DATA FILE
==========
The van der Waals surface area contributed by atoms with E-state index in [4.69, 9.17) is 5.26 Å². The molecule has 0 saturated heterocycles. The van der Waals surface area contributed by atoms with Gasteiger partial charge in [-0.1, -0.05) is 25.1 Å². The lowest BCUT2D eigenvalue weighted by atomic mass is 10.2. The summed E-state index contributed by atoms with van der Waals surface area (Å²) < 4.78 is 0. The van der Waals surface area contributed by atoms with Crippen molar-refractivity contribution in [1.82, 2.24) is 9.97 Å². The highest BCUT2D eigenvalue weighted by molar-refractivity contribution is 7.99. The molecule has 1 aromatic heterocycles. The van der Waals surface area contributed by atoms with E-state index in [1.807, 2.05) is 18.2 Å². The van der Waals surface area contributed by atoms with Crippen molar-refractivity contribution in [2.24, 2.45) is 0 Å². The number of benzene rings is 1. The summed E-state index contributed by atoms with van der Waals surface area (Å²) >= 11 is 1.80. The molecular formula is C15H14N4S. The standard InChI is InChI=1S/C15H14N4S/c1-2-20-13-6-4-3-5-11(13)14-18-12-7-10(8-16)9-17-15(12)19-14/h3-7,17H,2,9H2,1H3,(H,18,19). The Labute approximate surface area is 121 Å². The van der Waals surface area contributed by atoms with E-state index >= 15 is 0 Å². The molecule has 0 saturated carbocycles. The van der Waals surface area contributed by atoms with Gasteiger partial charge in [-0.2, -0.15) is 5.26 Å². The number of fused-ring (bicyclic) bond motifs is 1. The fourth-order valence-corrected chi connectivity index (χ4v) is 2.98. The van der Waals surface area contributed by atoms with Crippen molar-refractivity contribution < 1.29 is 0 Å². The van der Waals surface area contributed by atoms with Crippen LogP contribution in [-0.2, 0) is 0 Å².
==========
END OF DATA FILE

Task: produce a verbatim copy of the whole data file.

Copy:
The van der Waals surface area contributed by atoms with E-state index in [4.69, 9.17) is 5.26 Å². The molecule has 0 saturated heterocycles. The van der Waals surface area contributed by atoms with Gasteiger partial charge in [-0.1, -0.05) is 25.1 Å². The lowest BCUT2D eigenvalue weighted by atomic mass is 10.2. The summed E-state index contributed by atoms with van der Waals surface area (Å²) < 4.78 is 0. The van der Waals surface area contributed by atoms with Crippen molar-refractivity contribution in [1.82, 2.24) is 9.97 Å². The highest BCUT2D eigenvalue weighted by molar-refractivity contribution is 7.99. The molecule has 1 aromatic heterocycles. The van der Waals surface area contributed by atoms with E-state index in [1.807, 2.05) is 18.2 Å². The van der Waals surface area contributed by atoms with Crippen molar-refractivity contribution in [2.24, 2.45) is 0 Å². The number of benzene rings is 1. The summed E-state index contributed by atoms with van der Waals surface area (Å²) >= 11 is 1.80. The molecular formula is C15H14N4S. The standard InChI is InChI=1S/C15H14N4S/c1-2-20-13-6-4-3-5-11(13)14-18-12-7-10(8-16)9-17-15(12)19-14/h3-7,17H,2,9H2,1H3,(H,18,19). The Labute approximate surface area is 121 Å². The van der Waals surface area contributed by atoms with E-state index >= 15 is 0 Å². The molecule has 0 saturated carbocycles. The van der Waals surface area contributed by atoms with Gasteiger partial charge in [-0.2, -0.15) is 5.26 Å². The number of fused-ring (bicyclic) bond motifs is 1. The fourth-order valence-corrected chi connectivity index (χ4v) is 2.98. The van der Waals surface area contributed by atoms with Crippen molar-refractivity contribution < 1.29 is 0 Å². The van der Waals surface area contributed by atoms with Crippen LogP contribution in [-0.2, 0) is 0 Å².